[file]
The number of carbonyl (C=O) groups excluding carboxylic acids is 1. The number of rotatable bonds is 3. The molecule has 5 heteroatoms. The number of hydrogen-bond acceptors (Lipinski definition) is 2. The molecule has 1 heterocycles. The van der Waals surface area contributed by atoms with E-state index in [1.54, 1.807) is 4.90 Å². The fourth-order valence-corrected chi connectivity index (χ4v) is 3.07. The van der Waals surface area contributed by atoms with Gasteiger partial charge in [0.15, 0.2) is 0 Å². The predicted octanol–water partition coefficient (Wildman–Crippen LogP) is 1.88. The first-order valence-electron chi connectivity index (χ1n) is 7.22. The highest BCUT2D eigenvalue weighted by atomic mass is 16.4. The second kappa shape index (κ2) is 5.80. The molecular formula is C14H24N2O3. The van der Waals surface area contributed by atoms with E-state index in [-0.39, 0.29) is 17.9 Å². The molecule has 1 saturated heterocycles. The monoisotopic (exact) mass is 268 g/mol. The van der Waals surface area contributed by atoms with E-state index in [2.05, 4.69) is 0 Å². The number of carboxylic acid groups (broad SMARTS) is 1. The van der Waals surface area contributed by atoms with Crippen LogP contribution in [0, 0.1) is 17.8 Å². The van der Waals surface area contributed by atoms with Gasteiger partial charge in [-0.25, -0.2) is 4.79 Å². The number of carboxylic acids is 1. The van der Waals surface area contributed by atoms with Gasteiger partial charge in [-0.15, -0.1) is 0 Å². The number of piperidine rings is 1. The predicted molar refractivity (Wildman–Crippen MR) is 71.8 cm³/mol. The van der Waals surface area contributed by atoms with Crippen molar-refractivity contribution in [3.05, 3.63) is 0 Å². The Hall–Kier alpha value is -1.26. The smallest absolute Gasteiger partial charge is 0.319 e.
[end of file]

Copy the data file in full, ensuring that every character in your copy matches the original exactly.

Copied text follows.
The number of carbonyl (C=O) groups excluding carboxylic acids is 1. The number of rotatable bonds is 3. The molecule has 5 heteroatoms. The number of hydrogen-bond acceptors (Lipinski definition) is 2. The molecule has 1 heterocycles. The van der Waals surface area contributed by atoms with E-state index in [1.54, 1.807) is 4.90 Å². The fourth-order valence-corrected chi connectivity index (χ4v) is 3.07. The van der Waals surface area contributed by atoms with Gasteiger partial charge in [0.15, 0.2) is 0 Å². The predicted octanol–water partition coefficient (Wildman–Crippen LogP) is 1.88. The first-order valence-electron chi connectivity index (χ1n) is 7.22. The highest BCUT2D eigenvalue weighted by atomic mass is 16.4. The second kappa shape index (κ2) is 5.80. The molecular formula is C14H24N2O3. The van der Waals surface area contributed by atoms with E-state index in [-0.39, 0.29) is 17.9 Å². The molecule has 1 saturated heterocycles. The monoisotopic (exact) mass is 268 g/mol. The van der Waals surface area contributed by atoms with E-state index in [2.05, 4.69) is 0 Å². The number of carboxylic acid groups (broad SMARTS) is 1. The van der Waals surface area contributed by atoms with Crippen LogP contribution in [0, 0.1) is 17.8 Å². The van der Waals surface area contributed by atoms with Gasteiger partial charge in [-0.25, -0.2) is 4.79 Å². The number of carboxylic acids is 1. The van der Waals surface area contributed by atoms with Gasteiger partial charge in [-0.15, -0.1) is 0 Å². The number of piperidine rings is 1. The predicted molar refractivity (Wildman–Crippen MR) is 71.8 cm³/mol. The van der Waals surface area contributed by atoms with Crippen molar-refractivity contribution in [3.05, 3.63) is 0 Å². The Hall–Kier alpha value is -1.26. The smallest absolute Gasteiger partial charge is 0.319 e.